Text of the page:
Boehner Paints Positive Picture for GOP
House Minority Leader John Boehner (R-Ohio) laid out the case to his colleagues Wednesday morning for how the GOP can make gains in the House in the November elections, despite a playing field and political atmosphere that is heavily tilted toward Democrats.
Boehner received a standing ovation after completing his PowerPoint presentation on “Why We Can Win” at the GOP’s weekly Conference meeting.
Boehner’s presentation acknowledged that picking up enough seats to retake the House majority is an uphill battle, but he laid out some of the structural advantages Republicans enjoy and how GOP candidates down ballot will benefit from Sen. John McCain (R-Ariz.), the party’s presumptive presidential nominee.
Boehner touted McCain’s strong appeal to Independents and moderate Democrats, and argued that the Senator can swing two Democratic-held seats to the GOP column in Arizona alone.
Boehner also stressed that despite having to defend 29 GOP-held seats because of retirements or resignations, Republicans are largely fighting on their own turf. He pointed to the fact that 21 Democratic freshmen in the House hold districts carried by President Bush in 2004 and that Republican incumbents are battle-tested and know how to win.
“We’re fighting this battle on ground that we’ve had,” Minority Whip Roy Blunt (R-Mo.) told reporters after the Conference meeting, adding that the presidential dynamic this year is better than any recent presidential election in terms of “its potential to impact what’s happening on the rest of the ticket.”
Boehner also argued that the protracted fight for the Democratic presidential nomination between Sens. Hillary Rodham Clinton (N.Y.) and Barack Obama (Ill.) will hurt Democrats in the long run and that Obama, currently viewed as the frontrunner, will be an asset to Republicans.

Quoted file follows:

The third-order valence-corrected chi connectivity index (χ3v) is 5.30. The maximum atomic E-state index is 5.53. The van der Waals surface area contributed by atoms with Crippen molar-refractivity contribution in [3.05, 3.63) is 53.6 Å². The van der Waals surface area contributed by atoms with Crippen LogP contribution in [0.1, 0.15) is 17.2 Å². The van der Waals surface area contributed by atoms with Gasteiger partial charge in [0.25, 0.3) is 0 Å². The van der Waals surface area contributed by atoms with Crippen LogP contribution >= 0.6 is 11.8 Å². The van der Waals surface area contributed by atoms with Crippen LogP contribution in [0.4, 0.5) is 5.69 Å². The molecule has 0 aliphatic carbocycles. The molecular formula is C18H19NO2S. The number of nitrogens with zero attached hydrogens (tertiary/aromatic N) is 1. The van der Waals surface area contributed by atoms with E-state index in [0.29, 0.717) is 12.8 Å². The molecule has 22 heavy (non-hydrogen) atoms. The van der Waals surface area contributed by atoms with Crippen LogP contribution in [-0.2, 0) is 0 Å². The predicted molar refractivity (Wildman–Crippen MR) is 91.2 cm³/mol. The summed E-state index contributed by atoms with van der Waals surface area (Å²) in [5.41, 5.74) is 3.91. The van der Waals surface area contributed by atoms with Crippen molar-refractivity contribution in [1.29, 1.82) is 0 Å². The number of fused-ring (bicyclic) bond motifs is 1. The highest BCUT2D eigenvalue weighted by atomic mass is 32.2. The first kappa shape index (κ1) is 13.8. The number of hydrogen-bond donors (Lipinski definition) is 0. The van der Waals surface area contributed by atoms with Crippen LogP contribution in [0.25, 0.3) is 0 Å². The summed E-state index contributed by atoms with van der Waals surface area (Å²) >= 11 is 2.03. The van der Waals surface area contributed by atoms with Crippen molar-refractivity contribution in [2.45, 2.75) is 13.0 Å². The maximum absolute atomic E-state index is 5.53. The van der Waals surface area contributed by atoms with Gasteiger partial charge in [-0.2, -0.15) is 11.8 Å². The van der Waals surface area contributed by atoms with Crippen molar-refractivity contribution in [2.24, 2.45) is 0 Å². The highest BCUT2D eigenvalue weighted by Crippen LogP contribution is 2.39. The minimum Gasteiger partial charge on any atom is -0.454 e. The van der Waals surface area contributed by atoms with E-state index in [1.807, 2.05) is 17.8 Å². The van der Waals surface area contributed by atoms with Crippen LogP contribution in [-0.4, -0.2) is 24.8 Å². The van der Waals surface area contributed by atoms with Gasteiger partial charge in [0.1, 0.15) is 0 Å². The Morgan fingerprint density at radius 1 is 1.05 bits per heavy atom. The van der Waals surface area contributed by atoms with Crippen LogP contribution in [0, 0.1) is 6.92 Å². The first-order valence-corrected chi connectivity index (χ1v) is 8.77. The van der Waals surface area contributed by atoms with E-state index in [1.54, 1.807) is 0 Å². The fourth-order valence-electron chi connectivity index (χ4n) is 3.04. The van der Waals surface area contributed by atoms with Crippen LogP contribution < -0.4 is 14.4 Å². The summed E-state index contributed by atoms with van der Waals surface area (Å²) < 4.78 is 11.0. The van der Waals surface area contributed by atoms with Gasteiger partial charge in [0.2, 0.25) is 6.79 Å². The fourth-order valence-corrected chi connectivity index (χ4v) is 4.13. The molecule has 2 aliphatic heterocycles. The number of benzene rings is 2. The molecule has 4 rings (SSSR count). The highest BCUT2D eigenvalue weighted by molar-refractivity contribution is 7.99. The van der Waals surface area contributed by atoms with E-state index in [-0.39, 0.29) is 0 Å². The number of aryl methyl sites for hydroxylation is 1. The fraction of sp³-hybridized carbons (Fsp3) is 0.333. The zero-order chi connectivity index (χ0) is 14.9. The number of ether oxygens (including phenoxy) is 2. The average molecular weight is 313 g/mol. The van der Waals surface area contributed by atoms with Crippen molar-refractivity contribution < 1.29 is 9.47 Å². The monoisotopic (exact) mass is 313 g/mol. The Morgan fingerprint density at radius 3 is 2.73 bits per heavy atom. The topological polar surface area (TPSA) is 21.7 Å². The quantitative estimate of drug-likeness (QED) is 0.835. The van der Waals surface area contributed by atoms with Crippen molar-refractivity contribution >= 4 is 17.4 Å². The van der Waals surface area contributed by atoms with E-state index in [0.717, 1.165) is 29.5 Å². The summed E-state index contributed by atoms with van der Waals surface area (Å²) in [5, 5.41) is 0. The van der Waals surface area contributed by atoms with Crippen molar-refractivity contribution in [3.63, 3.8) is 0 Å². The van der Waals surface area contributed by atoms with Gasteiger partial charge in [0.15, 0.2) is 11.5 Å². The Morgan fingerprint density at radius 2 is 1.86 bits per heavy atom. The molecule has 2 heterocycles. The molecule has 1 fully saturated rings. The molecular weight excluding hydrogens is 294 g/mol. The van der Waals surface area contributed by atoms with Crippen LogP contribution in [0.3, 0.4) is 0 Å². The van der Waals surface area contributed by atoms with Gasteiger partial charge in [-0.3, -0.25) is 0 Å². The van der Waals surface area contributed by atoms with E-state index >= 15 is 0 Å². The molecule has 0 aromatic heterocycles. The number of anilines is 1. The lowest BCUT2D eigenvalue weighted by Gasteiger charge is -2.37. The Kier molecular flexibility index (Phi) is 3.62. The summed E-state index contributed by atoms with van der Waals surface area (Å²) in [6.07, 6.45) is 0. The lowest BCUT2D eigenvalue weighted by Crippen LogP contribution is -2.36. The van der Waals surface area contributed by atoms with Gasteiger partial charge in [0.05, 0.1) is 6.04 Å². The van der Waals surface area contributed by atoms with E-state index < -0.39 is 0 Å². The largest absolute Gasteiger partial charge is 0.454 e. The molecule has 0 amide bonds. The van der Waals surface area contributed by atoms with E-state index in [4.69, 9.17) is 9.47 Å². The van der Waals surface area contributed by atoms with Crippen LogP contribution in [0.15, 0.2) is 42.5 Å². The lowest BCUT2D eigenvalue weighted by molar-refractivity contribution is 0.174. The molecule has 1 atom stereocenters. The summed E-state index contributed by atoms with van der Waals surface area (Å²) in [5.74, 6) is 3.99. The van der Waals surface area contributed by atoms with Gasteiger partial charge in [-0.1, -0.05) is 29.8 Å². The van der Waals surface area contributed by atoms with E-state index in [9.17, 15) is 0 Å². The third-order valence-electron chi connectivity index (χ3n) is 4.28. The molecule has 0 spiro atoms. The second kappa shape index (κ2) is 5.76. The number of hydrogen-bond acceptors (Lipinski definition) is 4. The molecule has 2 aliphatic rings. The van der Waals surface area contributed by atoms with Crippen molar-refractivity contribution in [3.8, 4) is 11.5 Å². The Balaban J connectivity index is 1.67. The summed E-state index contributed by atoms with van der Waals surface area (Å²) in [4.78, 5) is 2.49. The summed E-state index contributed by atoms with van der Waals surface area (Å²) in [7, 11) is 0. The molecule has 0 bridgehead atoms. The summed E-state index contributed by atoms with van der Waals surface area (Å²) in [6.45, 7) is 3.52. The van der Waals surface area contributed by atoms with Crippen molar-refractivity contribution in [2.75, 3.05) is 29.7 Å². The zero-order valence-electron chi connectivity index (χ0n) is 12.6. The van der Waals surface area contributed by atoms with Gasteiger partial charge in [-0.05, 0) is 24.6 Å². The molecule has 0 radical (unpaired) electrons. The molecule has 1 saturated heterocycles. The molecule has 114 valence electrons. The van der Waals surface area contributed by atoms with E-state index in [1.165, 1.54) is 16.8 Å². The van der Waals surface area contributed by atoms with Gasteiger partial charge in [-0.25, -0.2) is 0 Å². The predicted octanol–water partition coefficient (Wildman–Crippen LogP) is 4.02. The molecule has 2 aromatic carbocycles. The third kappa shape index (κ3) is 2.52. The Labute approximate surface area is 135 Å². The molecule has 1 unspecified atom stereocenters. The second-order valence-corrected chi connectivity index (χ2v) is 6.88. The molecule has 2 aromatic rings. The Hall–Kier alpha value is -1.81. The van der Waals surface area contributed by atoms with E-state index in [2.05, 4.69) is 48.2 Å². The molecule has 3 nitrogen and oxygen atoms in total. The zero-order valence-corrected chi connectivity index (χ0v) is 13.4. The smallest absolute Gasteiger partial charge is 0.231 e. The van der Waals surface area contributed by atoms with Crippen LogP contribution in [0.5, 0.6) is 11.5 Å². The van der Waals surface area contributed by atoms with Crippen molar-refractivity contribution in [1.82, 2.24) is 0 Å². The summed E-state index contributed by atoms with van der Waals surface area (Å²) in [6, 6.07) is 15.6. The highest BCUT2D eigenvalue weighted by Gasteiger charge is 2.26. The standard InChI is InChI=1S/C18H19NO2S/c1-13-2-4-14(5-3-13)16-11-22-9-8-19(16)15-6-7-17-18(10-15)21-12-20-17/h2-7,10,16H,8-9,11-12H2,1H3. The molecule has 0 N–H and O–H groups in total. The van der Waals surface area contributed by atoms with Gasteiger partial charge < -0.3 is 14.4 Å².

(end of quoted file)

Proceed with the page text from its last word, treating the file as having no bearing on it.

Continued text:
“By November, it will be clear that Obama’s appeal is limited to arugula-eating college professors, hard-core liberal Democrats, and the residents of Nancy Pelosi’s Congressional District,” according to Boehner’s presentation.
Boehner also argued that President Bush will be a big asset for Republican candidates, citing the fact that the president has already raised more than $96 million for Republicans and more than $16 million for the House GOP.
While Republicans face a significant financial disadvantage, Boehner noted that the GOP was outspent in 1994, 2000 and 2004, all years when Republicans picked up seats in Congress.
Still, he implored his colleagues to do their part in the effort to regain the majority by paying their dues to the National Republican Congressional Committee, meeting their fundraising goals for the annual President’s Dinner and participating in other state and national fundraising programs.
Also on Wednesday, NRCC Chairman Tom Cole (Okla.) announced that Rep. Jeb Hensarling (R-Texas) will be the chairman of the President’s Dinner.